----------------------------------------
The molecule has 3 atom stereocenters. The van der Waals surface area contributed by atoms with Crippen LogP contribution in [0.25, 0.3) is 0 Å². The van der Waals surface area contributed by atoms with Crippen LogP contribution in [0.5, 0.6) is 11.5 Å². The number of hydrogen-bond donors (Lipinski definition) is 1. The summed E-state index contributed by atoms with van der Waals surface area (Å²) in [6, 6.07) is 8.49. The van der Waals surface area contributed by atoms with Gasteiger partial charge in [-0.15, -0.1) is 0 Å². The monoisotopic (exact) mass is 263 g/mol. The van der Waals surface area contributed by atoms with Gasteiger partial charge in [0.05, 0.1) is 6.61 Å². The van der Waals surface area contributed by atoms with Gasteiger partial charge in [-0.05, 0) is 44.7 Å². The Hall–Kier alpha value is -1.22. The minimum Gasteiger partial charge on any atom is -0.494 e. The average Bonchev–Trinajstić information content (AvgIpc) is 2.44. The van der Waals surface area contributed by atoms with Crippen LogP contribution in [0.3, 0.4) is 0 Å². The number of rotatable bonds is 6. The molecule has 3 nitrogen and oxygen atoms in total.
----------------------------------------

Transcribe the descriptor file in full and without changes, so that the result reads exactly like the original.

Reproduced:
The molecule has 3 atom stereocenters. The van der Waals surface area contributed by atoms with Crippen LogP contribution in [0.25, 0.3) is 0 Å². The van der Waals surface area contributed by atoms with Crippen LogP contribution in [0.5, 0.6) is 11.5 Å². The number of hydrogen-bond donors (Lipinski definition) is 1. The summed E-state index contributed by atoms with van der Waals surface area (Å²) in [6, 6.07) is 8.49. The van der Waals surface area contributed by atoms with Gasteiger partial charge in [-0.15, -0.1) is 0 Å². The monoisotopic (exact) mass is 263 g/mol. The van der Waals surface area contributed by atoms with Gasteiger partial charge in [0.05, 0.1) is 6.61 Å². The van der Waals surface area contributed by atoms with Gasteiger partial charge in [-0.05, 0) is 44.7 Å². The Hall–Kier alpha value is -1.22. The minimum Gasteiger partial charge on any atom is -0.494 e. The average Bonchev–Trinajstić information content (AvgIpc) is 2.44. The van der Waals surface area contributed by atoms with Crippen LogP contribution in [0.3, 0.4) is 0 Å². The number of rotatable bonds is 6. The molecule has 3 nitrogen and oxygen atoms in total.